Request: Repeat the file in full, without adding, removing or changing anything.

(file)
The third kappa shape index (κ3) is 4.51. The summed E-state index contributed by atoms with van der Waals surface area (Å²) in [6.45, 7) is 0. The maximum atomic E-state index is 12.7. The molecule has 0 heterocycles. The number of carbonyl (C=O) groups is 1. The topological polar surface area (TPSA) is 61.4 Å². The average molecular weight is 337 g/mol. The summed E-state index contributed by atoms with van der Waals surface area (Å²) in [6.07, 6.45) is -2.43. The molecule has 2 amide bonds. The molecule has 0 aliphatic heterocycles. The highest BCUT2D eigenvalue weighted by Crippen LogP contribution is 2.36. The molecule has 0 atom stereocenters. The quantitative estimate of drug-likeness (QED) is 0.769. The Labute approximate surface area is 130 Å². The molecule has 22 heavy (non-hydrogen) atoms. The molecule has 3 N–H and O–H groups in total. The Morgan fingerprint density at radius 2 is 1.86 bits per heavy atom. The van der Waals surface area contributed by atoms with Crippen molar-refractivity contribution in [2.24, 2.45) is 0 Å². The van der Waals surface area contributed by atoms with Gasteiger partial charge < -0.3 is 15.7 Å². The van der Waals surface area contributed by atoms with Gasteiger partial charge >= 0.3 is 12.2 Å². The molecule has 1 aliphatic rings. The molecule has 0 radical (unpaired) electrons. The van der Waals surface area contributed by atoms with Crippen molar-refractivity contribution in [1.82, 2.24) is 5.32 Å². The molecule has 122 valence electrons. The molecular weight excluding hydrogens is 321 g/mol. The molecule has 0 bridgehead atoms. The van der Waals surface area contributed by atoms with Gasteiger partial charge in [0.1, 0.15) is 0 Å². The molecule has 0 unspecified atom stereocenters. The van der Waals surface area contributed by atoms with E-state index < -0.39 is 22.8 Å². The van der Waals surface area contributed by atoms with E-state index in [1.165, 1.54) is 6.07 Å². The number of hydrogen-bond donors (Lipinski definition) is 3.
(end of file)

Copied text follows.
The third kappa shape index (κ3) is 4.51. The summed E-state index contributed by atoms with van der Waals surface area (Å²) in [6.45, 7) is 0. The maximum atomic E-state index is 12.7. The molecule has 0 heterocycles. The number of carbonyl (C=O) groups is 1. The topological polar surface area (TPSA) is 61.4 Å². The average molecular weight is 337 g/mol. The summed E-state index contributed by atoms with van der Waals surface area (Å²) in [6.07, 6.45) is -2.43. The molecule has 2 amide bonds. The molecule has 0 aliphatic heterocycles. The highest BCUT2D eigenvalue weighted by Crippen LogP contribution is 2.36. The molecule has 0 atom stereocenters. The quantitative estimate of drug-likeness (QED) is 0.769. The Labute approximate surface area is 130 Å². The molecule has 22 heavy (non-hydrogen) atoms. The molecule has 3 N–H and O–H groups in total. The Morgan fingerprint density at radius 2 is 1.86 bits per heavy atom. The van der Waals surface area contributed by atoms with Crippen molar-refractivity contribution in [2.24, 2.45) is 0 Å². The van der Waals surface area contributed by atoms with Gasteiger partial charge < -0.3 is 15.7 Å². The van der Waals surface area contributed by atoms with Gasteiger partial charge >= 0.3 is 12.2 Å². The molecule has 1 aliphatic rings. The molecule has 0 radical (unpaired) electrons. The van der Waals surface area contributed by atoms with Crippen molar-refractivity contribution in [1.82, 2.24) is 5.32 Å². The molecule has 122 valence electrons. The molecular weight excluding hydrogens is 321 g/mol. The molecule has 0 bridgehead atoms. The van der Waals surface area contributed by atoms with Gasteiger partial charge in [0.1, 0.15) is 0 Å². The molecule has 0 unspecified atom stereocenters. The van der Waals surface area contributed by atoms with E-state index < -0.39 is 22.8 Å². The van der Waals surface area contributed by atoms with E-state index in [1.165, 1.54) is 6.07 Å². The number of hydrogen-bond donors (Lipinski definition) is 3.